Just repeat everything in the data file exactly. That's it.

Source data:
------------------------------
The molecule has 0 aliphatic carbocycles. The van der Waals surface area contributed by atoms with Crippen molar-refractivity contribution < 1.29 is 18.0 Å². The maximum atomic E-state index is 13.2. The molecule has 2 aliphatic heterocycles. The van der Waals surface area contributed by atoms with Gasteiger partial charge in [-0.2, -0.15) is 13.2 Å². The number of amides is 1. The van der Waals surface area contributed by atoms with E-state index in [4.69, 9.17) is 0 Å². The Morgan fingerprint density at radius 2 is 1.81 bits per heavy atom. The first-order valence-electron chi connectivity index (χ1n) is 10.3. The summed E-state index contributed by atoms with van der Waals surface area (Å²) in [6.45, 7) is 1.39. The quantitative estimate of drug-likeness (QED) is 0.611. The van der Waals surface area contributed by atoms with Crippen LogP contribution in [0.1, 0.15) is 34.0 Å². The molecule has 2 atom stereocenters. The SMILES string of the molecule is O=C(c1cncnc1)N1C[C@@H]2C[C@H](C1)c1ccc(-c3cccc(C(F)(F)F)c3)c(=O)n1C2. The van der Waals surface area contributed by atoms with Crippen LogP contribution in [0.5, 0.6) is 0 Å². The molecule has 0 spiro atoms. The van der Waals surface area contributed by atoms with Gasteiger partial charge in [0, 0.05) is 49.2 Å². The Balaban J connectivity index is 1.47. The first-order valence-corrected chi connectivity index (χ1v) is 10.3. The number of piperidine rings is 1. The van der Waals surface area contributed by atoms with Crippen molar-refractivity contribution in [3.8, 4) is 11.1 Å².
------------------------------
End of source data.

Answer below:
The molecule has 0 aliphatic carbocycles. The van der Waals surface area contributed by atoms with Crippen molar-refractivity contribution < 1.29 is 18.0 Å². The maximum atomic E-state index is 13.2. The molecule has 2 aliphatic heterocycles. The van der Waals surface area contributed by atoms with Gasteiger partial charge in [-0.2, -0.15) is 13.2 Å². The number of amides is 1. The van der Waals surface area contributed by atoms with E-state index in [4.69, 9.17) is 0 Å². The Morgan fingerprint density at radius 2 is 1.81 bits per heavy atom. The first-order valence-electron chi connectivity index (χ1n) is 10.3. The summed E-state index contributed by atoms with van der Waals surface area (Å²) in [6.45, 7) is 1.39. The quantitative estimate of drug-likeness (QED) is 0.611. The van der Waals surface area contributed by atoms with Crippen LogP contribution in [0.1, 0.15) is 34.0 Å². The molecule has 2 atom stereocenters. The SMILES string of the molecule is O=C(c1cncnc1)N1C[C@@H]2C[C@H](C1)c1ccc(-c3cccc(C(F)(F)F)c3)c(=O)n1C2. The van der Waals surface area contributed by atoms with Crippen LogP contribution in [0.5, 0.6) is 0 Å². The molecule has 0 spiro atoms. The van der Waals surface area contributed by atoms with Gasteiger partial charge in [0, 0.05) is 49.2 Å². The Balaban J connectivity index is 1.47. The first-order valence-corrected chi connectivity index (χ1v) is 10.3. The number of piperidine rings is 1. The van der Waals surface area contributed by atoms with Crippen molar-refractivity contribution in [3.8, 4) is 11.1 Å².